Is the takedown-first approach to copyright infringement really a good option? A recent video featuring the Mayor of Toronto head-bopping to Kanye has been pulled, with little consideration given to fair use.
Guest Post by Timothy Geigner on TechDirt.com
When you assume a takedown-first posture regarding intellectual property and DMCA notices, that posture brings with it certain situations which make everyone look foolish. You get 80's music stars yanking six-second vine clips offline, for instance. Or you get radio blowhards using copyright to censor criticism online. And, of course, you get self-proclaimed representatives of aliens from the future issuing takedowns over images that said alien will be creating in said future. In each of those cases, the content was immediately taken down by the service provider, because thems the rules these days. And it sucks.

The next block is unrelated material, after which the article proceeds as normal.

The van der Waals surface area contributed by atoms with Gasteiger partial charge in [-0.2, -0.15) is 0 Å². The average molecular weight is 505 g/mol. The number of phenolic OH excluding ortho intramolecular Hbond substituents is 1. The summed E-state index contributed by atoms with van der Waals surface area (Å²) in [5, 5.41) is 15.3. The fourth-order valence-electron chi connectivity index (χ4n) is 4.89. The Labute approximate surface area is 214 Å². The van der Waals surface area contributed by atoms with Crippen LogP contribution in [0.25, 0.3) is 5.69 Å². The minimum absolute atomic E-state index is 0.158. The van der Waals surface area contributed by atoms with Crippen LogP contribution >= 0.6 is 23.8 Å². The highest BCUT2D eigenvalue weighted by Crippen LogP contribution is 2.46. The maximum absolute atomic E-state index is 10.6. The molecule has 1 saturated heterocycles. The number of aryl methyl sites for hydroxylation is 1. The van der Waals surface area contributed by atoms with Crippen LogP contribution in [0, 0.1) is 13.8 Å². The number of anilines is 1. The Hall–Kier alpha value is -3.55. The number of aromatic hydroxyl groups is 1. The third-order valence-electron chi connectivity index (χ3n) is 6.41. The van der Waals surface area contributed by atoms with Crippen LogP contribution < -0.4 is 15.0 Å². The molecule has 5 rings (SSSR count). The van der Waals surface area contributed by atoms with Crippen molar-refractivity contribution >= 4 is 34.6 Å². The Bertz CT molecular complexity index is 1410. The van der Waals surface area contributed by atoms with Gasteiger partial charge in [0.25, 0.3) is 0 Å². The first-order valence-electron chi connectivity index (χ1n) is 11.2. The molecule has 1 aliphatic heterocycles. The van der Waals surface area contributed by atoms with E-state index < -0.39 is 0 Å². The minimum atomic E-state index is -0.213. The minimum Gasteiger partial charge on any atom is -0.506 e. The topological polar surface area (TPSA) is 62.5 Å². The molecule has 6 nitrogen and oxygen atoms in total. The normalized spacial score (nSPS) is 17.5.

Just like it sucks when the mayor of Toronto can't make a funny little parody video mocking himself because it includes a Kanye West song.
Less than 24 hours after a ballcap-wearing John Tory bobbed his head to a Kanye West song through Toronto’s subway system, the joke video appears to have been taken down. The mayor poked fun at himself in the one-minute gag clip posted Thursday, after he mistook West, who is American, for a Canadian artist earlier this week.Yup, because the Mayor wanted to have a little fun with his thought that ol' Yeezy was Canadian, his video gets hit with a takedown. Perhaps it was caught by some kind of automated system designed to weed out content covered by copyright... but that would make this even worse. The video, as Tory's people are acknowledging, was supposed to be a form of parody, one which would be protected as fair use. But in the takedown first culture, that doesn't really matter. The content still comes down. If it comes down by an automated system, then there's literally no possibility any thought towards fair use would be had.
“This Tweet from @JohnTory has been withheld in response to a report from the copyright holder.”
And that sucks. With more ways than ever to share content with each other, these kinds of harmless things are supposed to be fun. But the fun gets killed off by a copyright system designed to restrict first and maybe ask questions later.